Why Weren’t We Told? Compiled and edited by Rex A. E. Hunt & John H. W. Smith: P46 Liturgy: Making Meaning in Community by M Mayman

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This was a very interesting session.  Liturgy originated as the term used to describe the unpaid work undertaken in service of the people of the city.  So in modern terms its volunteering; in the service other others; it is an activity ie work, given freely – unpaid.  So liturgy can’t be separated from the Community its activity serves and plays to both mystery and meaning ie ‘heart and head’.

In the church worship context, liturgy is the form of the whole of the service not just the bits where the congregation and the leader interact.  We identified approx 25-30 forms of activity in which the congregation and the leader could ‘work’ together.  To be most effective the ‘work’ of the congregation should aim to stimulate the 5 primary senses.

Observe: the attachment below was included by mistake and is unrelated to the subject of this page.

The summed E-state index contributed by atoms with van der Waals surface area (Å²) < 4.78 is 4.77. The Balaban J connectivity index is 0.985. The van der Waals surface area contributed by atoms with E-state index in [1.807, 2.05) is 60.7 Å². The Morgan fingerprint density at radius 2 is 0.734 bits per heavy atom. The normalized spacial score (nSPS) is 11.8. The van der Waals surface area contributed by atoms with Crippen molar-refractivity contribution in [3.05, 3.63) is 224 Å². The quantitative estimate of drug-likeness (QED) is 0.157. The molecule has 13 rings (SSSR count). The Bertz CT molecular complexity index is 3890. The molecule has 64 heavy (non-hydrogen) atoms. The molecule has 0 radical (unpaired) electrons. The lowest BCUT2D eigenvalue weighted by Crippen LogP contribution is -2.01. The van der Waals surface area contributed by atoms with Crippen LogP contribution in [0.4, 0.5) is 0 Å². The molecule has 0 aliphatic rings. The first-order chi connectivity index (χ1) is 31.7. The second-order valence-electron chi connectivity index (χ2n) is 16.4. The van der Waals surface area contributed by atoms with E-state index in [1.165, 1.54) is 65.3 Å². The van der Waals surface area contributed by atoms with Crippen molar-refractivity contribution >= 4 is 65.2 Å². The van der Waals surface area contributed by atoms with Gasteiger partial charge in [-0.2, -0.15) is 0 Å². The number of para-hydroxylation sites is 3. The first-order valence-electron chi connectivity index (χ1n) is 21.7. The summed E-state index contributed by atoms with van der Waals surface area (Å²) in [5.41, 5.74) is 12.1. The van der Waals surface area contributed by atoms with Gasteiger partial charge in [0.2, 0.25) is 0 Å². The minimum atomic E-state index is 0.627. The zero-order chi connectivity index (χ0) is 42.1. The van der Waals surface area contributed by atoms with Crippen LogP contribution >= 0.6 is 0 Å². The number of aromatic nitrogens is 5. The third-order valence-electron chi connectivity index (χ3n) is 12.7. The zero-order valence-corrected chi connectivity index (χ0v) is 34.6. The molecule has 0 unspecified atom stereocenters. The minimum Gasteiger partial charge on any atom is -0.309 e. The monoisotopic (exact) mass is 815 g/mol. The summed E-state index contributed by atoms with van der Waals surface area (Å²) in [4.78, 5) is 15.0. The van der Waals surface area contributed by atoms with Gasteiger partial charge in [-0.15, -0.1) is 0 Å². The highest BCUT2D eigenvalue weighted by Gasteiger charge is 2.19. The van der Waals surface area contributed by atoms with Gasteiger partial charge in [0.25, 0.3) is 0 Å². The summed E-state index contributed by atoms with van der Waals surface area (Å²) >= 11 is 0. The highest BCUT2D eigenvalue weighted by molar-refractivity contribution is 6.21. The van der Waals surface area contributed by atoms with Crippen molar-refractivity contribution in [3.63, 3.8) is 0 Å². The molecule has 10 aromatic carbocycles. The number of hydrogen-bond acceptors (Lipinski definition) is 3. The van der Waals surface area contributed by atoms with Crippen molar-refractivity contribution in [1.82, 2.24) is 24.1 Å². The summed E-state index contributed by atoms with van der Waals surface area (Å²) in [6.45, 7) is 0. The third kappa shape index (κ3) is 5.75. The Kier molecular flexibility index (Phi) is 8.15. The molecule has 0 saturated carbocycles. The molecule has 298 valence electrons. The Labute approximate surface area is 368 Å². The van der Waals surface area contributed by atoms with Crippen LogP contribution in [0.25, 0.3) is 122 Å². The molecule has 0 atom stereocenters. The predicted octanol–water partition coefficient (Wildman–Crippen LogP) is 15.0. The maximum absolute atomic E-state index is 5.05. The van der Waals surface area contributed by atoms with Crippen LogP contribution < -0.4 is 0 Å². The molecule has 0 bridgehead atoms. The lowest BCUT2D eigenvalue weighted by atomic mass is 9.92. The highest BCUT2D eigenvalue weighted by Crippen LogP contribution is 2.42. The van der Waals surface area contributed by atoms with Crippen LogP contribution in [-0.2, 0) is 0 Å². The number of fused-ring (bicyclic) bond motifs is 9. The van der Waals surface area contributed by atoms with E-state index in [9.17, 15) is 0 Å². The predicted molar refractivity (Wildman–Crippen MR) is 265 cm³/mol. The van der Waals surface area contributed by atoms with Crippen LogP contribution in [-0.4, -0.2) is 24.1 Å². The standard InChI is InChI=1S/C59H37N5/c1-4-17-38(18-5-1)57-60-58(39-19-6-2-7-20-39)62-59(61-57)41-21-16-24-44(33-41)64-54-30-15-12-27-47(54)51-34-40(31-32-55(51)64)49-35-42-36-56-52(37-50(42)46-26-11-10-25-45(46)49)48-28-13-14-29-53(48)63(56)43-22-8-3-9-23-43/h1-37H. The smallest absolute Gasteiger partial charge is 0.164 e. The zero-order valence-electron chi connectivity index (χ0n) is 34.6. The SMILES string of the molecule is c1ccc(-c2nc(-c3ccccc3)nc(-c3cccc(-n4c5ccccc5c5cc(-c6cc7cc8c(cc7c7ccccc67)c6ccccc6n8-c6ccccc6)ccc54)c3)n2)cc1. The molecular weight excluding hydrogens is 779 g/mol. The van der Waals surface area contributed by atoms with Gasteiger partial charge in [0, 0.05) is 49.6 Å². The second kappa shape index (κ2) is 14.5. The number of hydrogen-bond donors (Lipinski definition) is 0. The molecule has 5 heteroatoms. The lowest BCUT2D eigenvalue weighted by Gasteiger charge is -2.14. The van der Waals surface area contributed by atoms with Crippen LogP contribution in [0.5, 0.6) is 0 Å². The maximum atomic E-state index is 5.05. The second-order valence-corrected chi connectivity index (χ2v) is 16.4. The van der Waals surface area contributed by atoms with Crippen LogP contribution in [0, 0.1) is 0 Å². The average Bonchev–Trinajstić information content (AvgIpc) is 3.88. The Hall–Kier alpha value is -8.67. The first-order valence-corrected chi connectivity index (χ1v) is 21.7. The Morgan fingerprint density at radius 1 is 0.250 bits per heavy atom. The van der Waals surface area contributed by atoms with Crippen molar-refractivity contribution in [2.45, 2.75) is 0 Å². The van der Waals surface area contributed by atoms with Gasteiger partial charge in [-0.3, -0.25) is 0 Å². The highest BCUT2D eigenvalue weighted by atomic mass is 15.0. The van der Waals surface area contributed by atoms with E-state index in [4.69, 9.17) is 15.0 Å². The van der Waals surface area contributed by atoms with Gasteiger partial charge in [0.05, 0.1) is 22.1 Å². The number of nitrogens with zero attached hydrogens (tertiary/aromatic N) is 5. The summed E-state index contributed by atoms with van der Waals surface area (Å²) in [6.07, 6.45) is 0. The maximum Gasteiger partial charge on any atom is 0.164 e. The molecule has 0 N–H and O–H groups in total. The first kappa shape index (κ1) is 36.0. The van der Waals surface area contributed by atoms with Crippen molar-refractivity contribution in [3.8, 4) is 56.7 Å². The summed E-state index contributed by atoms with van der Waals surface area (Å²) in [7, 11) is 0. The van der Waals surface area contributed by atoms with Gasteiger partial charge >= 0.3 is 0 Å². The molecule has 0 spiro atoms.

Liturgy should start quietly and gradually build up to a climax, give a feeling of a journey, going somewhere not just meandering.  The aim is to nourish the human spirit with words, images, music, scents; we noted that the ear enjoys repetition (hence the use of a standard service words and format eg use of the Anglican prayer book).

We now realise that the natural world is so unexpected, amazing, incredibly complex that there is no need to invoke a ‘super-natural’ dimension.  Mayman notes “Engaging in a progressive Christian liturgy enables us to tell a story in profound opposition to the individualism, consumerism and militarism that marks our world.” And further “Practicing liturgy invites us to live differently …. So we may live grateful for life, and compassionate towards other beings, open to mystery.”  We say Amen to that.

Ian Harris

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